The Kirov Ballet
St. Petersburg, Russia
11 February 2005
by Catherine Pawlick
On Friday night, the Mariinsky offered its monthly run of the all-Balanchine program that first joined its repertoire one year ago April. “The Four Temperaments”, “La Valse”, and “Ballet Imperiale” were danced with the coolness of a Russian winter and an equally-Russian accent, with but with unevenness, and very few moments of inspiration sprinkled throughout. It is possible that last minute replacements contributed to the unevenness, but how last-minute those decisions were, is hard to tell.
In “Four Temperaments”, Olga Esina was partnered by Artyem Yachemnnikov in the Theme, alongside Svetlana Ivanova and Alexei Nedviga, and Ekaterina Konadurova with Maxim Chashegorov, this last dancer a new addition to the ballet. Of the three couples, Kondaurova seemed most at home in the Balanchine choreography, and Chashegorov kept pace with her. Likewise, Nedviga and Ivanova matched each other well in their sequences. Esina was once again an essay in flexibility, which can almost be acceptable in a Balanchine work, when one isn’t concerned with emotion or the refinements of classical technique. With time and a stern eye kept on her, she could become a favorite, but for now she continues untamed gymnastics that seem to please the casting directors.
As Melancholic, Anton Korsakov offered an emotionless but powerful variation. Were it not for the music and the program notes, it would be difficult to determine which of the four temperaments he was portraying. In contrast, Aleksandr Sergeev, debuting in the Sanguinic variation with Ekaterina Osmolkina, offered a heart-felt rendition of their temperament. Sergeev is a handsome dancer, suited well to Osmolkina’s own grace, and the two moved in expansive gestures. Andrei Mercuriev danced a believable Phlegmatic, his emotions changing with the music, and the four mysterious girls who enter later influencing his mood. Ekaterina Petina darted around the stage with energy and verve as Choleric, offering pride and strength and not much gloom or sullenness. Repeat viewings of this ballet bring to light the genius in Balanchine’s choreography. His musicality is transparent through the steps and patterns seen onstage, always reflecting both the base rhythm and surface notes.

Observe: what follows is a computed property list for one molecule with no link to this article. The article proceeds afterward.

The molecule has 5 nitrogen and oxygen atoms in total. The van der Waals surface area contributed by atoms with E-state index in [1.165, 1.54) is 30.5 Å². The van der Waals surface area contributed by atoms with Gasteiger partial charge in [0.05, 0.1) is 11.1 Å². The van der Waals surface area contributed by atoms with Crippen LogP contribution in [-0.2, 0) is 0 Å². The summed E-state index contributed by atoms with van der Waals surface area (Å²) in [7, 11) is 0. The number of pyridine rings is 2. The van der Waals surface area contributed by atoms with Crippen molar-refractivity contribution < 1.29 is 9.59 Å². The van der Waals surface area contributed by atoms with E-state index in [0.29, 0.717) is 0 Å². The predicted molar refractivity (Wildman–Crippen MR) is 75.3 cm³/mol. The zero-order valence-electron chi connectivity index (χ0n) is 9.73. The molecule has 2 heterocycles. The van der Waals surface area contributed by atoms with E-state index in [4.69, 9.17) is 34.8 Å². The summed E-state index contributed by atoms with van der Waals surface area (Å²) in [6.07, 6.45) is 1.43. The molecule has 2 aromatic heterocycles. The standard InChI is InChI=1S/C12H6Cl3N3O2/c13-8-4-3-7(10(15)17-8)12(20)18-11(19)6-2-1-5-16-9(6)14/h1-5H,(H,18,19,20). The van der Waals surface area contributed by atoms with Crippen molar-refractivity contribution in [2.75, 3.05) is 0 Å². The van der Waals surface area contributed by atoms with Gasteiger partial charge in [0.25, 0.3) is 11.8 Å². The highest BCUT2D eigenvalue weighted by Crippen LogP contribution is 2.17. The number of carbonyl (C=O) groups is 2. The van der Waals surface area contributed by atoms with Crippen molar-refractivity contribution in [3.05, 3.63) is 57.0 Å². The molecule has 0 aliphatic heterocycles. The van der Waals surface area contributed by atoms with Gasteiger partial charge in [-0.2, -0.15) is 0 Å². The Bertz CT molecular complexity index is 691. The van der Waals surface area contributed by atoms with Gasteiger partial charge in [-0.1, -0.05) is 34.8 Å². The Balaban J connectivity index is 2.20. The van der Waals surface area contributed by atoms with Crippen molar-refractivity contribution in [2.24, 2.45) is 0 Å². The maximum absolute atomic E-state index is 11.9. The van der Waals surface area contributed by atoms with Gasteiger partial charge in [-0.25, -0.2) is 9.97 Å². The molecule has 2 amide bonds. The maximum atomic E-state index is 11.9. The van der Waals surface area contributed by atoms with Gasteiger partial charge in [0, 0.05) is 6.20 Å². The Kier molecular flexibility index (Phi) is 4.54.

Whereas Uliana Lopatkina was advertised online as the lead in “La Valse” up until performance time, in fact Daria Pavlenko danced the role, partnered admirably by Vladimir Shishov. Their entrance appears as two sides of the same coin: parallel steps danced facing away from each other until the combre back, and voila—they turn to each other as if seeing someone in the mirror, a dancing partner, their second half. Pavlenko dances this role with mystery, beauty and cool aloofness, but abandon in her steps. Shishov was colorful as well, and reliable in his partnering.
Among the three curtain-openers, Kondaurova, Alexandra Iosifidi and Daria Sukhorukova, only Sukhorukova seemed frail, much thinner than last year, but not in an appealing manner. Kondaurova was the most fitted to this ballet as well – her facility lends itself to neoclassical works just as well as to classical ones.
Otherwise, the introductory section included some moments of brightness: Andrei Mercuriev reappeared in this ballet as well, his partnering of Yana Selina velvety smooth. Maxim Ziuzin seemed at home surrounded by waltzing beauties in the opening sequence. Selina, next to Kondaurova and Olga Esina all danced elegantly.
“Ballet Imperial”’s casting also went through some changes at curtain time, or sometime after the postings first went up. Irina Golub, originally cast as the second soloist in blue, was replaced by Ekaterina Osmolkina. And Victoria Tereshkina, originally to dance the first soloist role, was replaced by Tatiana Tkachenko. This last substitution was an odd choice. There are other ballerinas with as much skill but more femininity. Tkachenko danced well technically and even with grace and emotion in her delivery, but her presence and physicality don’t lend themselves well to soft ballerina roles, even one as regal and strong as this one. Her partner, Andrian Fadeev, adapted well to the shift in casting, but Tkachenko seemed larger than he is on stage, making his partnering efforts seem at times heroic, which alters the entire feeling of the piece. Fadeev was valiant throughout, running here and there to support the various girls, but never losing his own composure.
Osmolkina was, on the other hand, a fine replacement for Golub. The two share not only similar physical characteristics but similar emotional capabilities as well. Aside from a spill when rounding the corner at her first entrance, Osmolkina danced with her eyes as well as her arms and legs throughout the ballet.
Yana Selina and Evgenia Obratsova both displayed polish and precocite in their demi soloist roles. Selina’s refinement of technique in fact makes her a candidate for Tkachenko’s spot, or at least some meater casting.
The last minute casting changes for this program and their sometimes odd replacements point to an ongoing theme in the company administration: the choices that determine who dances what, and when. It is unclear on whom this responsibility lies, but many say it is not Ballet Director Makharbek Vasiev’s choice. That leaves one to ponder who is controlling the puppet strings, and why many of the talented dancers in the company aren’t given the opportunities they can to perform certain roles. While many of those who performed this evening did a fine job, they tend to be cast repeatedly, while others in the more than 100-member company remain someplace behind the stage. For this performance, Mikhail Agrest conducted.
Author, "Vaganova Today: The Preservation of Pedagogical Tradition" (available on amazon.com)